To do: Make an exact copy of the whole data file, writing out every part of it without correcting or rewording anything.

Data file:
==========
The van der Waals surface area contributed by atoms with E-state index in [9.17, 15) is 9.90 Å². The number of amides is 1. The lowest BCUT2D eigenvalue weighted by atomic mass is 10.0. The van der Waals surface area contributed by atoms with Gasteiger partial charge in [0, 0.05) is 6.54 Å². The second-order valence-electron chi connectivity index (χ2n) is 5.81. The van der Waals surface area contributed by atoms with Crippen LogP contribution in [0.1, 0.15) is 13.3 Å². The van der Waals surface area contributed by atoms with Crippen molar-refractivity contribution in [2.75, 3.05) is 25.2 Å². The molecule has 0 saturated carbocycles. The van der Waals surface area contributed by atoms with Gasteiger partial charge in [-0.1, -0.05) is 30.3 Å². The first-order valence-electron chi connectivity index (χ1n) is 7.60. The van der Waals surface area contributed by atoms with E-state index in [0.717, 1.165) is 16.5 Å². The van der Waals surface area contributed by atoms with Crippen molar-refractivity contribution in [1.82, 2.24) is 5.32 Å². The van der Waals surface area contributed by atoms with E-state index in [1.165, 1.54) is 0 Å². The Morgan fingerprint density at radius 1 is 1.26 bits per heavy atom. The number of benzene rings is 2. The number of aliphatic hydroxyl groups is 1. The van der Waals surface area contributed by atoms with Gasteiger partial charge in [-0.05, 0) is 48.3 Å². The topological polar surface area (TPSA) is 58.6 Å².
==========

The van der Waals surface area contributed by atoms with E-state index in [9.17, 15) is 9.90 Å². The number of amides is 1. The lowest BCUT2D eigenvalue weighted by atomic mass is 10.0. The van der Waals surface area contributed by atoms with Gasteiger partial charge in [0, 0.05) is 6.54 Å². The second-order valence-electron chi connectivity index (χ2n) is 5.81. The van der Waals surface area contributed by atoms with Crippen LogP contribution in [0.1, 0.15) is 13.3 Å². The van der Waals surface area contributed by atoms with Crippen molar-refractivity contribution in [2.75, 3.05) is 25.2 Å². The molecule has 0 saturated carbocycles. The van der Waals surface area contributed by atoms with Gasteiger partial charge in [-0.1, -0.05) is 30.3 Å². The first-order valence-electron chi connectivity index (χ1n) is 7.60. The van der Waals surface area contributed by atoms with E-state index in [0.717, 1.165) is 16.5 Å². The van der Waals surface area contributed by atoms with Crippen molar-refractivity contribution in [1.82, 2.24) is 5.32 Å². The van der Waals surface area contributed by atoms with E-state index in [1.165, 1.54) is 0 Å². The Morgan fingerprint density at radius 1 is 1.26 bits per heavy atom. The number of benzene rings is 2. The number of aliphatic hydroxyl groups is 1. The van der Waals surface area contributed by atoms with Gasteiger partial charge in [-0.05, 0) is 48.3 Å². The topological polar surface area (TPSA) is 58.6 Å².